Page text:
Thursday, October 6, 2011

When They Do the "Wrong Thing"

I do read a lot of blogs about teaching and early childhood, but I also like to read blogs on other topics. After all, you never know where that great idea will come from. One of my favorite "non-teacher" blogs is Brainzooming. It's a business blog about creativity and innovation. In a recent post, they shared this video.


I've seen this video on TV before, but it hit me again how great it is. On Brainzooming, they commented that leaders should encourage creativity daily (for adults and kids). And their post got me to thinking and reflecting.

What do we as teachers do when kids are doing the "wrong thing" in an activity? I don't mean using materials in a destructive manner or disrupting/preventing others from playing and exploring. I mean the times that a child takes materials and does something completed different from what we planned. Or uses the materials in a different way.

Teacher Tom recently posted about 2-year-olds turning every painting experience into finger painting. And I blogged recently about kids tearing paper when it wasn't really my plan. I guess it comes back to saying yes to kids' ideas.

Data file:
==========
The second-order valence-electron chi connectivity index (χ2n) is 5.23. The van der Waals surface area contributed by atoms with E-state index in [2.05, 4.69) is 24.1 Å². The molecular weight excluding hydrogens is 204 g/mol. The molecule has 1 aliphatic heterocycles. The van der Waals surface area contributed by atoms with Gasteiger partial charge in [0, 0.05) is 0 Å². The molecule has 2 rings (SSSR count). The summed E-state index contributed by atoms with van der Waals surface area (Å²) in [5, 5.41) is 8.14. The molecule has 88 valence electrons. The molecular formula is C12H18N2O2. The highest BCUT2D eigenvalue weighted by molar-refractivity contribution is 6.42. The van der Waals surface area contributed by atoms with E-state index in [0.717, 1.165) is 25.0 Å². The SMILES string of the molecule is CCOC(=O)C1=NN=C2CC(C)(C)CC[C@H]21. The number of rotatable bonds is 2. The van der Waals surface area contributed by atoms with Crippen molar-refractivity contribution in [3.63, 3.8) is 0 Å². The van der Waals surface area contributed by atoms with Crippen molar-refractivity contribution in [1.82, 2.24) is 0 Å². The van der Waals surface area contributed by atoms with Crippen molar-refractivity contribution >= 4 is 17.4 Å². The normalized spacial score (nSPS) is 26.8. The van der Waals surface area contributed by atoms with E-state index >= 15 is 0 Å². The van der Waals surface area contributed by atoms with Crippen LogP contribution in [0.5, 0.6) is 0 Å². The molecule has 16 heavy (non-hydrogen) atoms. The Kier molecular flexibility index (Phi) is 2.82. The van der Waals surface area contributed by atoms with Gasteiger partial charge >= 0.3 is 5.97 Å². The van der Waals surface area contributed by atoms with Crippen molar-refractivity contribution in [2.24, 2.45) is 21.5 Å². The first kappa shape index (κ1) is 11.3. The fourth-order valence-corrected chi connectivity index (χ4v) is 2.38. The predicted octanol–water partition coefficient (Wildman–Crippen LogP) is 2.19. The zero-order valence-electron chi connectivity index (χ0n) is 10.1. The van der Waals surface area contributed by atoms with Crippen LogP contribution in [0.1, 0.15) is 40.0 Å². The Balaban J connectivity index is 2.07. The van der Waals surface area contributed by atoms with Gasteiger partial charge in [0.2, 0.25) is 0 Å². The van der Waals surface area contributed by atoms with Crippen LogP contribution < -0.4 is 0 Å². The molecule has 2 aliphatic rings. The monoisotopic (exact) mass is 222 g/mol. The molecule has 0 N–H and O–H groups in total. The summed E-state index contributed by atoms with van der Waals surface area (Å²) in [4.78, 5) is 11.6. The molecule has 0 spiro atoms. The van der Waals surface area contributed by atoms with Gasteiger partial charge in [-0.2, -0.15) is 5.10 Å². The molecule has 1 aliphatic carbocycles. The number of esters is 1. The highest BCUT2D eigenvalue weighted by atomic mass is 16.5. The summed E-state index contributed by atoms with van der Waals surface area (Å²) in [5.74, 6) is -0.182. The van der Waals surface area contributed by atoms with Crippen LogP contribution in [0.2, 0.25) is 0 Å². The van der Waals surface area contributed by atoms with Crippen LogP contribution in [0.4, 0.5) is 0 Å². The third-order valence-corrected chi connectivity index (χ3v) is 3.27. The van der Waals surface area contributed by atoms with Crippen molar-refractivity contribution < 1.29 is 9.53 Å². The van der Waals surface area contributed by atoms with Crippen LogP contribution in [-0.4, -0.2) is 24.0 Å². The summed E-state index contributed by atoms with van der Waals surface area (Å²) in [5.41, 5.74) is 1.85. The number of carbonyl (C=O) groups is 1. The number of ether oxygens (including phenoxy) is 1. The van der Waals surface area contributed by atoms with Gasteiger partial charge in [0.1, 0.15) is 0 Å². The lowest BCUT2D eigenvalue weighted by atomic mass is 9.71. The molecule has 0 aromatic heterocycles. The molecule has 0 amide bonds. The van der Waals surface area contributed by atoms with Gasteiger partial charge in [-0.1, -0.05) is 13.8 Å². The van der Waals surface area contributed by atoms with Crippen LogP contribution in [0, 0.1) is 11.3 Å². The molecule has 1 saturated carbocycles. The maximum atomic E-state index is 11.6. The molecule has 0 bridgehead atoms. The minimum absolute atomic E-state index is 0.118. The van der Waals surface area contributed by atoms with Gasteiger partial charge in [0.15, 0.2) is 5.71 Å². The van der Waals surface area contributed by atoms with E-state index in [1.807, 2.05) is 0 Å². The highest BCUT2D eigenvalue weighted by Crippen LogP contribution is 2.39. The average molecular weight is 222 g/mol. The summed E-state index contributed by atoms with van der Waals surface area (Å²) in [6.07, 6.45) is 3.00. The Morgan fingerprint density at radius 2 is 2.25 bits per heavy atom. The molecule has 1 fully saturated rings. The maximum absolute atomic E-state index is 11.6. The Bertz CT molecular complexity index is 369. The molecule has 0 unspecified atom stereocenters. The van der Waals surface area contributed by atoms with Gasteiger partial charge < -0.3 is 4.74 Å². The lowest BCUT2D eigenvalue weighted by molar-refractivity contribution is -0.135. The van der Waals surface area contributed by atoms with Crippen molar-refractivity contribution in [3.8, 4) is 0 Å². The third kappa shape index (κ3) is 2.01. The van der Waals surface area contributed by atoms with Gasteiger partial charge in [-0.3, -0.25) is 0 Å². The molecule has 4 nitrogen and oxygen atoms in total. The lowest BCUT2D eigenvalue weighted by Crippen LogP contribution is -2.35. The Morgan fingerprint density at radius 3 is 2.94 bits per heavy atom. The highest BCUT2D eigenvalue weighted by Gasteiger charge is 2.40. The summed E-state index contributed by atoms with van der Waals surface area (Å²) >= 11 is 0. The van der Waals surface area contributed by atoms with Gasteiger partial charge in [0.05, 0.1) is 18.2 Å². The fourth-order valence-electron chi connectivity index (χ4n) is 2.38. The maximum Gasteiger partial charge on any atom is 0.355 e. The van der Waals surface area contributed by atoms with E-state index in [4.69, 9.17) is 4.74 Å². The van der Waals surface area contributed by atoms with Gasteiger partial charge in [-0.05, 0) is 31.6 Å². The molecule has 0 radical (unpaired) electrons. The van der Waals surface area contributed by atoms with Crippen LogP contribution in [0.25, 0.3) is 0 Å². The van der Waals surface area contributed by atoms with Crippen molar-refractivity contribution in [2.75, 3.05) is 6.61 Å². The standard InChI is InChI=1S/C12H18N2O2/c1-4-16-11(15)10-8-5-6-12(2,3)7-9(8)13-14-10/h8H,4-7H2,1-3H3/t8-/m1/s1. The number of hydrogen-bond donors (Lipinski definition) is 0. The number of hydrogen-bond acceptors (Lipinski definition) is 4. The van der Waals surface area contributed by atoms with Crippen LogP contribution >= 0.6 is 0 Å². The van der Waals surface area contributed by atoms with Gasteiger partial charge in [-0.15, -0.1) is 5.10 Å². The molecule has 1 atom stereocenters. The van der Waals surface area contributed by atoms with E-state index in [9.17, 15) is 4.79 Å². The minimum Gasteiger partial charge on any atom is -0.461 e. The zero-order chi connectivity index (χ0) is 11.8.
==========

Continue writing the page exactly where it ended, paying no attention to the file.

We say we want kids to be creative and to think independently. If that's really true, we must be willing to allow their ideas - and not just allow them but encourage them. I try to do that, but sometimes it's easier to control the situation. So I'm taking the pledge again: I will encourage kids to explore and discover, to experiment and exercise their own ideas. That's definitely the RIGHT thing.

1 comment:

  1. I remember this PSA and it still made me tear up! You are so right! Thanks, Scott, for being one of the folks that always makes me think about taking a step back to allow them to discover for themselves! :)

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